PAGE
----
"I cannot find my watch."
Translation:Ich kann meine Uhr nicht finden.
I have been told (in German class) that nicht is relatively flexible in this structure but it's position alters the meaning. For example "Ich kann nicht mein Uhr finden" negates "mein Uhr" and therefore implies that you cannot find your watch but did find something else.
I can see why the real meaning is better conveyed though "Ich kann mein Uhr nicht finden"
"Ich kann meine Schuhe nicht finden" seems to be the default answer for that exercise, so I would have to guess you made a typo in that one when you were writing your response. In both sentences, putting "nicht" after the noun is the best order.
(If you put "nicht" before the noun, you're specifically negating the noun so your sentence sounds like "I can't find my shoes, [but I can find e.g. my shirt]," and then it really needs that "sondern mein Hemd" at the end to make any sense.)
That's fair. Since this comment I read a couple articles about word order that really cleared it up for me so you're probably right about the typo. Here's the link to the 3rd of 3 articles covering word order in detail that really helped me for anyone interested https://yourdailygerman.com/german-word-order-3/
I feel like there isn't enough context to say what is being negated. Are you negating the find, the ability or the watch? We don't know.
I cannot find my watch. But I found other stuff. I cannot find my watch. But I can do other stuff. I cannot find my watch. But I want to find my watch.
Are the two places to put nicht grammatical as in:
lch kann meine Uhr nicht finden. lch kann nicht meine Uhr finden.
Or is one of them ungrammatical?
The nicht seems to be negaing Uhr in this sentence...
It's not; it's negating the verb. "Nicht" generally goes right before whatever it's negating, so if you wanted to say that what you can't find is specifically your watch, you would say "Ich kann nicht meine Uhr (sondern meinen Hut) finden."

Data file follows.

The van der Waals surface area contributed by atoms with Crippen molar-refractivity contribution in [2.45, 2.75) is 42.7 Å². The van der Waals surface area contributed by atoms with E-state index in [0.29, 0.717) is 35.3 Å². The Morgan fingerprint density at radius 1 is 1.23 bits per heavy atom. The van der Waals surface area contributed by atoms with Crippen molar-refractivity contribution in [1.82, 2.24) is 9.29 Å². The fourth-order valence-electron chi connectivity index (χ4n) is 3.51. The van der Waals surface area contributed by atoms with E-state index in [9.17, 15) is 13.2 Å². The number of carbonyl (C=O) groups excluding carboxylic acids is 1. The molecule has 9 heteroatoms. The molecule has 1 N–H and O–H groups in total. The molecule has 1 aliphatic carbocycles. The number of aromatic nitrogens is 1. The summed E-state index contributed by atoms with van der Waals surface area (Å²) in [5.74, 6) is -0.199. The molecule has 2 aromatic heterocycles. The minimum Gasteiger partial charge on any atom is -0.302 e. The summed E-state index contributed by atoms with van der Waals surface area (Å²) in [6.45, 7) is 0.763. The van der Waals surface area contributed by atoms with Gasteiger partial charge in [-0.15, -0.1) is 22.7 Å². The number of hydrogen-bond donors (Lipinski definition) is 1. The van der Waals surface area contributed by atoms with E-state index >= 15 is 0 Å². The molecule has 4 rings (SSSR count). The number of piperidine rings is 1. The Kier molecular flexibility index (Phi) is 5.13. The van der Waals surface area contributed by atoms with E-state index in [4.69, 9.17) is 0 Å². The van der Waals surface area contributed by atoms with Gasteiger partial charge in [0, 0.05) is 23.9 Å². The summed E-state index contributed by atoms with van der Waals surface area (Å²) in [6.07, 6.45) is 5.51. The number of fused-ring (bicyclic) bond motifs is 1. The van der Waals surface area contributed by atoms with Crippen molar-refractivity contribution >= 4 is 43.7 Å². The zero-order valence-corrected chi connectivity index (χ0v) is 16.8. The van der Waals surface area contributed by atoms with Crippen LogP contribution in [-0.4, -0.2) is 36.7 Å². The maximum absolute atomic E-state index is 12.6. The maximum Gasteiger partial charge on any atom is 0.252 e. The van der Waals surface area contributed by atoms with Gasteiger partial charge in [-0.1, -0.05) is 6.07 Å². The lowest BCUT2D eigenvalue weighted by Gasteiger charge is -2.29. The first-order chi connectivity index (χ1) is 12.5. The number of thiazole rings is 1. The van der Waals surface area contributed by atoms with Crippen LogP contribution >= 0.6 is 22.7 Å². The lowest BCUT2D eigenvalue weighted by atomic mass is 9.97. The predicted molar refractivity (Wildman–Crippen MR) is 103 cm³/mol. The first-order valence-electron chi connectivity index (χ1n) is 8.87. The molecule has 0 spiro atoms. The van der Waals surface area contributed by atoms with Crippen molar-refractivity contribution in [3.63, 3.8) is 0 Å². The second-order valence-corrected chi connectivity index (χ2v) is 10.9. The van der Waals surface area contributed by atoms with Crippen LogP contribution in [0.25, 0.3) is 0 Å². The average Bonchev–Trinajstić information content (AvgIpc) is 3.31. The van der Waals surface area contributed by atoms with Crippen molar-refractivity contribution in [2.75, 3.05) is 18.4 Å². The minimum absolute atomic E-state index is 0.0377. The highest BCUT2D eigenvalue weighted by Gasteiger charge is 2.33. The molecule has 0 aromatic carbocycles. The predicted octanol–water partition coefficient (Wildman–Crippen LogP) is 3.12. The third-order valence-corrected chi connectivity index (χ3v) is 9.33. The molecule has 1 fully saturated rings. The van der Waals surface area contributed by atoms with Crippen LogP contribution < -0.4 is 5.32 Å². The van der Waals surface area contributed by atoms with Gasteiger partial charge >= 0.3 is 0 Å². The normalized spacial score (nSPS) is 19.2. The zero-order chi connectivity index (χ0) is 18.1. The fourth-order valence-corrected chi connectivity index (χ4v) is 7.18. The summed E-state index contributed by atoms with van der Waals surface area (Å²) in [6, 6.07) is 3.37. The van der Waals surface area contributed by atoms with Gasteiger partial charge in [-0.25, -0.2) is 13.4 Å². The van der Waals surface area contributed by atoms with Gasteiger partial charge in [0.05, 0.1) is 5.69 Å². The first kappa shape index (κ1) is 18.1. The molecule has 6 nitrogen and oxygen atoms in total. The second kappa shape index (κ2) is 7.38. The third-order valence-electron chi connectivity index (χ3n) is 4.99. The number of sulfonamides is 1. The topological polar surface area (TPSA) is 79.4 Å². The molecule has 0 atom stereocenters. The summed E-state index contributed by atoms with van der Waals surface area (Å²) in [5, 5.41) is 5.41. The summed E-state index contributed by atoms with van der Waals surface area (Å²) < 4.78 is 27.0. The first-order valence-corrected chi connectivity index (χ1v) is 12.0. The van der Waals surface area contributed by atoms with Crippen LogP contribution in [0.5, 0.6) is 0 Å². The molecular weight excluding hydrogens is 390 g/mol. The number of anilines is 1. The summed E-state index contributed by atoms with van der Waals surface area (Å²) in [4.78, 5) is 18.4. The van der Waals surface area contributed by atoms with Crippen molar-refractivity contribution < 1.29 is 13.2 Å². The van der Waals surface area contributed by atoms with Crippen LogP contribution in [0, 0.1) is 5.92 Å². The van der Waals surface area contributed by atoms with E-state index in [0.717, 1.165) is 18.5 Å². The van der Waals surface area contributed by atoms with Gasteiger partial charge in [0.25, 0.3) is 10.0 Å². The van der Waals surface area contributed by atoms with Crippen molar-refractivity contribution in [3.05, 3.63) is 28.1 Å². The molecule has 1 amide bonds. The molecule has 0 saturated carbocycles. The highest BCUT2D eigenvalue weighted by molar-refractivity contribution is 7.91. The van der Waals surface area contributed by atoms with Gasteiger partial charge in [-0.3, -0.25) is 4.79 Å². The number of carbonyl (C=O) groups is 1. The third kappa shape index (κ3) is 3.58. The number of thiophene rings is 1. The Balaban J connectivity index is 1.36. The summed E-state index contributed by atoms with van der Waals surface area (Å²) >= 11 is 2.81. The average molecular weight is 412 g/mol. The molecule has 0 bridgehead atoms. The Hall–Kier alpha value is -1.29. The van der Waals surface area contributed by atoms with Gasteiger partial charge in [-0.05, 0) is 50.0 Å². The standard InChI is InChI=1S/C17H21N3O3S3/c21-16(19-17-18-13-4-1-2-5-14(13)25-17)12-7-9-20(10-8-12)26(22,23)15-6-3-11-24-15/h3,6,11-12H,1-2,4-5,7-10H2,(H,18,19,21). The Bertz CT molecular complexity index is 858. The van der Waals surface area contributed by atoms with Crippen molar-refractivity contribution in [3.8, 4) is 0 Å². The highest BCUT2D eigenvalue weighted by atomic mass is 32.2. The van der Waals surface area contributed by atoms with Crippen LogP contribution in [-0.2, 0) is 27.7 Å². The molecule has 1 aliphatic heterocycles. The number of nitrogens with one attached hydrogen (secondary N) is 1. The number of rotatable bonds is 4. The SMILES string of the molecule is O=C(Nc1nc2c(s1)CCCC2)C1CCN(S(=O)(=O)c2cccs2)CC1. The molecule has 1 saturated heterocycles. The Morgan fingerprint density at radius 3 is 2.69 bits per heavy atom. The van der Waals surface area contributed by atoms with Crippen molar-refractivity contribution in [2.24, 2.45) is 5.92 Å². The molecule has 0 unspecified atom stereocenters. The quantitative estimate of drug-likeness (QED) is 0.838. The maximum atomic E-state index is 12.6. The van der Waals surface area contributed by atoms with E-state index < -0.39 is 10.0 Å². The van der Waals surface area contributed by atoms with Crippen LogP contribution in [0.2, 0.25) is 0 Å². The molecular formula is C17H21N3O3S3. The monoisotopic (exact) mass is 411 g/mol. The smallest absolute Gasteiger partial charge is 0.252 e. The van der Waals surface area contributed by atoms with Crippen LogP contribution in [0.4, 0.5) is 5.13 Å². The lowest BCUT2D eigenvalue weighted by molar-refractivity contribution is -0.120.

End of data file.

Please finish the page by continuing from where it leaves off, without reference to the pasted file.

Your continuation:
Negating the verb is an exception; to do this you put the verb at the end (though before any infinitives and participles). In this exercise "nicht" is at the end (after everything but the infinitive), and so it's negating the verb-- the action of being able to find the watch.
Yes, it's accusative.
I thought it was dative If we have more than one verb (can and find)
That is not the case. You might be thinking of the fact that if a verb has more than one object, one object will typically be dative (but even this is not a hard-and-fast rule).
If you've got two verbs with one being an auxiliary verb like "können/müssen/sollen," then any noun objects are going to be the objects of the main verb and not the auxiliary. You can't "can something" or "should something," but you can "find something"; thus "meine Uhr" is the object of "finden." And it's the direct/accusative object because it's the thing you're (not) finding; you aren't, e.g., finding to it in a way that you would "give something to someone," which is what would typically indicate the dative.